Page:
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Effective screening of T cells recognizing neoantigens and construction of T-cell receptor-engineered T cells

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Oncotarget. 2018; 9:11009-11019. https://doi.org/10.18632/oncotarget.24232

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Taigo Kato, Tatsuo Matsuda, Yuji Ikeda, Jae-Hyun Park, Matthias Leisegang, Sachiko Yoshimura, Tetsuro Hikichi, Makiko Harada, Makda Zewde, Sho Sato, Kosei Hasegawa, Kazuma Kiyotani and Yusuke Nakamura _


Taigo Kato1,*, Tatsuo Matsuda1,*, Yuji Ikeda1,*, Jae-Hyun Park1, Matthias Leisegang2,3, Sachiko Yoshimura4, Tetsuro Hikichi4, Makiko Harada4, Makda Zewde1, Sho Sato5, Kosei Hasegawa5, Kazuma Kiyotani1 and Yusuke Nakamura1,6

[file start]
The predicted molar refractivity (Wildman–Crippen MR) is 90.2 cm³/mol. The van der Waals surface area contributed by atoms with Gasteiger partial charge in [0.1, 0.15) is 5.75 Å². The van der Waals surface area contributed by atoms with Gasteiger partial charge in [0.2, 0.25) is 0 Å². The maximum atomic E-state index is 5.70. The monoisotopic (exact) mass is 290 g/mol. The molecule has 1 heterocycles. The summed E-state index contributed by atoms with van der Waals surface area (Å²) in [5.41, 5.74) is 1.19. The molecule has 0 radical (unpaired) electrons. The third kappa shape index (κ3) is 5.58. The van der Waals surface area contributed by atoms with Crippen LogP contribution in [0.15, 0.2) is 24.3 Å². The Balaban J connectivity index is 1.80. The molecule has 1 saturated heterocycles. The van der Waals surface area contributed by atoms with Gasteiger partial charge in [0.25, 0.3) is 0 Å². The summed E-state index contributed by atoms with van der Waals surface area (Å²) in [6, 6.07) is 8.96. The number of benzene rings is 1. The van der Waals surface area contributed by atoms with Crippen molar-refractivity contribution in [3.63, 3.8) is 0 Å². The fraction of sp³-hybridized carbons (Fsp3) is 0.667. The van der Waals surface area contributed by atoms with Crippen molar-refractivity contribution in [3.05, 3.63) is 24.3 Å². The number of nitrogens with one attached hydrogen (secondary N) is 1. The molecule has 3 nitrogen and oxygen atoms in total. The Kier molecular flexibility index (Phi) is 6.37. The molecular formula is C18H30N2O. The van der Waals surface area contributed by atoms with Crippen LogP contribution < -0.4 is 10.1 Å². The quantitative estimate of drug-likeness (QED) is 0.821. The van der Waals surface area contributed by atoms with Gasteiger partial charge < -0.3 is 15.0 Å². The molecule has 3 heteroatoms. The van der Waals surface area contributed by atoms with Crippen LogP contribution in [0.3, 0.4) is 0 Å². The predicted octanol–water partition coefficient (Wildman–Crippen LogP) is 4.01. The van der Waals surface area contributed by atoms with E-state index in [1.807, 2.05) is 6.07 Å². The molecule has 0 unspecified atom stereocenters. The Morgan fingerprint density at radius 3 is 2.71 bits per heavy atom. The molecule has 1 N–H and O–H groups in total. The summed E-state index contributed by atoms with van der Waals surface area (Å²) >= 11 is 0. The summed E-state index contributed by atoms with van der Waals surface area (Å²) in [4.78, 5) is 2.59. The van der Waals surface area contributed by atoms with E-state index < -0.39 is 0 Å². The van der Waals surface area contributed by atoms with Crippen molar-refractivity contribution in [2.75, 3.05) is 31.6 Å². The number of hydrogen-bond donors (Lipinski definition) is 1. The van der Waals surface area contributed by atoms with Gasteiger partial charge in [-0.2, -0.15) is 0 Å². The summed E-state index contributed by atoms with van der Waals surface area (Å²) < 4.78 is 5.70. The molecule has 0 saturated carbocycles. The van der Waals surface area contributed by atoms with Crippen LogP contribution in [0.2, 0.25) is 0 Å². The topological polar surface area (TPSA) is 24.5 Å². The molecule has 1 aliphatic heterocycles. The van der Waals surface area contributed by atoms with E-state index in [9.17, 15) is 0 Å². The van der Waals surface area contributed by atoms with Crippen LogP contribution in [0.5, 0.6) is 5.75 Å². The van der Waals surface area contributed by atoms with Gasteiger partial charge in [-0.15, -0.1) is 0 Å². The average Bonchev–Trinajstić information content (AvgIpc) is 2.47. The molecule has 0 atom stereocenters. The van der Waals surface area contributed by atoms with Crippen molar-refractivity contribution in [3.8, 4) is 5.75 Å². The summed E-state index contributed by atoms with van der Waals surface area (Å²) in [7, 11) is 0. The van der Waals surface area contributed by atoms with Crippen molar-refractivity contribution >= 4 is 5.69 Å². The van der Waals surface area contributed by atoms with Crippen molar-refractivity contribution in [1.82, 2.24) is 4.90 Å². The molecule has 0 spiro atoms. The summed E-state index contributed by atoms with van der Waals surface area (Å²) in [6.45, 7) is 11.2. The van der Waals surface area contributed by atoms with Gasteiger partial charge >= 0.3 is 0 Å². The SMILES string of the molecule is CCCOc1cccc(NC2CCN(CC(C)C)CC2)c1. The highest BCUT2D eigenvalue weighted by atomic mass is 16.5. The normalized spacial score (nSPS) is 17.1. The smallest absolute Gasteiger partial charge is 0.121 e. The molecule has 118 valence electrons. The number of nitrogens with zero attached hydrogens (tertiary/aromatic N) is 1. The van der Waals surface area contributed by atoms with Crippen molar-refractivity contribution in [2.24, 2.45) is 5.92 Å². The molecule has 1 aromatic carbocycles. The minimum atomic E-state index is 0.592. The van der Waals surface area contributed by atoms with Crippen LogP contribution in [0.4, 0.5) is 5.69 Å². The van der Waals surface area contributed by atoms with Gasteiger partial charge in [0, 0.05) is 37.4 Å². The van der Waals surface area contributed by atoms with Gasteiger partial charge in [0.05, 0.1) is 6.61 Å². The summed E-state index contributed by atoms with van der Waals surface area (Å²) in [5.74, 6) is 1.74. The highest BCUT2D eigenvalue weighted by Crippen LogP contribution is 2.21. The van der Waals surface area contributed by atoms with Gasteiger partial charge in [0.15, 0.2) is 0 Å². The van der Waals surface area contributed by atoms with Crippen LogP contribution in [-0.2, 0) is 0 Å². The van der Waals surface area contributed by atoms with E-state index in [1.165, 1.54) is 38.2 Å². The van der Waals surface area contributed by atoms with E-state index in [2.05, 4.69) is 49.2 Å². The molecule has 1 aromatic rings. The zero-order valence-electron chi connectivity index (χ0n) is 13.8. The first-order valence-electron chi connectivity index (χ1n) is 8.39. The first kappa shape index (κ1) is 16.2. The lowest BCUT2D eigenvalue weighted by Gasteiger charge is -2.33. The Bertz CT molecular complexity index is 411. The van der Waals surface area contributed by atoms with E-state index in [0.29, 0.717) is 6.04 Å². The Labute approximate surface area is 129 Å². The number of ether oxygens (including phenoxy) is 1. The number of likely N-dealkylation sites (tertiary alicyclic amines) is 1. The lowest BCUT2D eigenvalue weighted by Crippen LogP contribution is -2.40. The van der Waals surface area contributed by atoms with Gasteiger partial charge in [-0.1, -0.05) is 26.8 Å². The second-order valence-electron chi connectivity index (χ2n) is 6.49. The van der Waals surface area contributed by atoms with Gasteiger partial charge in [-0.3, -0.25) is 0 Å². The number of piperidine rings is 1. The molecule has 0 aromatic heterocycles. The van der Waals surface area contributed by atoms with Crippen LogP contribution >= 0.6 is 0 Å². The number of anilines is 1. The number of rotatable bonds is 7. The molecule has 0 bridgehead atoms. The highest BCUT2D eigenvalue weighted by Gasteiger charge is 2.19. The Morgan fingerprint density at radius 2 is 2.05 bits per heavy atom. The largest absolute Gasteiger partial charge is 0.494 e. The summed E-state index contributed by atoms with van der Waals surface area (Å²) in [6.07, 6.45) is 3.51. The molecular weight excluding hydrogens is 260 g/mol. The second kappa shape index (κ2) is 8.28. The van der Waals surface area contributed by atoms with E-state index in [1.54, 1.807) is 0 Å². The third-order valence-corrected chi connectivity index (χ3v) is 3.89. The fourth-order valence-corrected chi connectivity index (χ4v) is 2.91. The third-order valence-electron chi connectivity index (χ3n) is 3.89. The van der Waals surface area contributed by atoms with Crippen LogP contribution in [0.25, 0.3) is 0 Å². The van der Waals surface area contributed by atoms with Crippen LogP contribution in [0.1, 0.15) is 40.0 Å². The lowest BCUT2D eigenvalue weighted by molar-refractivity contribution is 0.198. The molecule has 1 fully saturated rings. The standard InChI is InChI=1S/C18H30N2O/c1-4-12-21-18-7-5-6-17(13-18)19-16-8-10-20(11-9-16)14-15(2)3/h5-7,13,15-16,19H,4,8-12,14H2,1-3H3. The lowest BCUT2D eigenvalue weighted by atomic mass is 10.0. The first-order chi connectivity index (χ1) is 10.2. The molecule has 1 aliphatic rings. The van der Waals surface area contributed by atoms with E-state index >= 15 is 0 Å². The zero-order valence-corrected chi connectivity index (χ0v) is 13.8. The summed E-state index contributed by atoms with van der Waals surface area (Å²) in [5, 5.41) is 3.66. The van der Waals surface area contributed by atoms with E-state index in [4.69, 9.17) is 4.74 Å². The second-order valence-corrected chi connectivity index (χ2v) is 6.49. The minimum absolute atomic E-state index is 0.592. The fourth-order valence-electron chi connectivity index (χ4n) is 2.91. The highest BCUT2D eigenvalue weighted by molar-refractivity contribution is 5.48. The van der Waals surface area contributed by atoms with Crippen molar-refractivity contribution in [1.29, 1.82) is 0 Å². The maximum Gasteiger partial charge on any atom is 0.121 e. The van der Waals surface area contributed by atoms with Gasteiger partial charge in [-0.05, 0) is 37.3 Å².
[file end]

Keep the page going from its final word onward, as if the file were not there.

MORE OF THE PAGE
1Department of Medicine, The University of Chicago, Chicago, IL 60637, USA

2Institute of Immunology – Campus Buch, Charité – Universitätsmedizin Berlin, Berlin 13125, Germany

3Berlin Institute of Health, Berlin 10117, Germany

4OncoTherapy Science Inc., Kawasaki, Kanagawa 213-0012, Japan

5Department of Gynecologic Oncology, Saitama Medical University International Medical Center, Hidaka, Saitama 350-1298, Japan

6Department of Surgery, The University of Chicago, Chicago, IL 60637, USA

*These authors contributed equally to this work

Correspondence to:

Yusuke Nakamura, email: [email protected]

Keywords: neoantigens, neoantigen-specific T cells, T cell receptor, TCR-engineered T cells

Received: November 17, 2017     Accepted: January 09, 2018     Published: January 13, 2018